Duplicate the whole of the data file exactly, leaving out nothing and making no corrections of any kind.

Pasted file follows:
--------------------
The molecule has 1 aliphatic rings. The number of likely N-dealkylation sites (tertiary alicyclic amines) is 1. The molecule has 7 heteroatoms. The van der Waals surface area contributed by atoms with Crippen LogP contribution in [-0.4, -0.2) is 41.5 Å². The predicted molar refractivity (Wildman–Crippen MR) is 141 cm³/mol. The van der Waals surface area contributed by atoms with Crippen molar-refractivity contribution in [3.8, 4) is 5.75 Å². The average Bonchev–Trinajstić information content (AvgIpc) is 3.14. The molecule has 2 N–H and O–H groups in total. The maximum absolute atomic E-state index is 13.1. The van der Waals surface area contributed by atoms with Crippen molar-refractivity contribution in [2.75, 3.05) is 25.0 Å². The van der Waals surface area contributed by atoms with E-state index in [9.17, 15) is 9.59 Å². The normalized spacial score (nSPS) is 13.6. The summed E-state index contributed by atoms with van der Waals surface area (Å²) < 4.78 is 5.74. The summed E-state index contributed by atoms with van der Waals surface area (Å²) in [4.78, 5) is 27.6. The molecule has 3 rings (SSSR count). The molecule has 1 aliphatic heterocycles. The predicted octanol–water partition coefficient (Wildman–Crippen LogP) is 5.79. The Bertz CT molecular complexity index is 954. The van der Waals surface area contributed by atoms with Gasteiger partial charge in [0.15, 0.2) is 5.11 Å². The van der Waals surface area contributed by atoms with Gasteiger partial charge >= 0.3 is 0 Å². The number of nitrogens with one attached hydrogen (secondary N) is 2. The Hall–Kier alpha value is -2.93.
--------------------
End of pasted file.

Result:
The molecule has 1 aliphatic rings. The number of likely N-dealkylation sites (tertiary alicyclic amines) is 1. The molecule has 7 heteroatoms. The van der Waals surface area contributed by atoms with Crippen LogP contribution in [-0.4, -0.2) is 41.5 Å². The predicted molar refractivity (Wildman–Crippen MR) is 141 cm³/mol. The van der Waals surface area contributed by atoms with Crippen molar-refractivity contribution in [3.8, 4) is 5.75 Å². The average Bonchev–Trinajstić information content (AvgIpc) is 3.14. The molecule has 2 N–H and O–H groups in total. The maximum absolute atomic E-state index is 13.1. The van der Waals surface area contributed by atoms with Crippen molar-refractivity contribution in [2.75, 3.05) is 25.0 Å². The van der Waals surface area contributed by atoms with E-state index in [9.17, 15) is 9.59 Å². The normalized spacial score (nSPS) is 13.6. The summed E-state index contributed by atoms with van der Waals surface area (Å²) < 4.78 is 5.74. The summed E-state index contributed by atoms with van der Waals surface area (Å²) in [4.78, 5) is 27.6. The molecule has 3 rings (SSSR count). The molecule has 1 aliphatic heterocycles. The predicted octanol–water partition coefficient (Wildman–Crippen LogP) is 5.79. The Bertz CT molecular complexity index is 954. The van der Waals surface area contributed by atoms with Gasteiger partial charge in [0.15, 0.2) is 5.11 Å². The van der Waals surface area contributed by atoms with Gasteiger partial charge >= 0.3 is 0 Å². The number of nitrogens with one attached hydrogen (secondary N) is 2. The Hall–Kier alpha value is -2.93.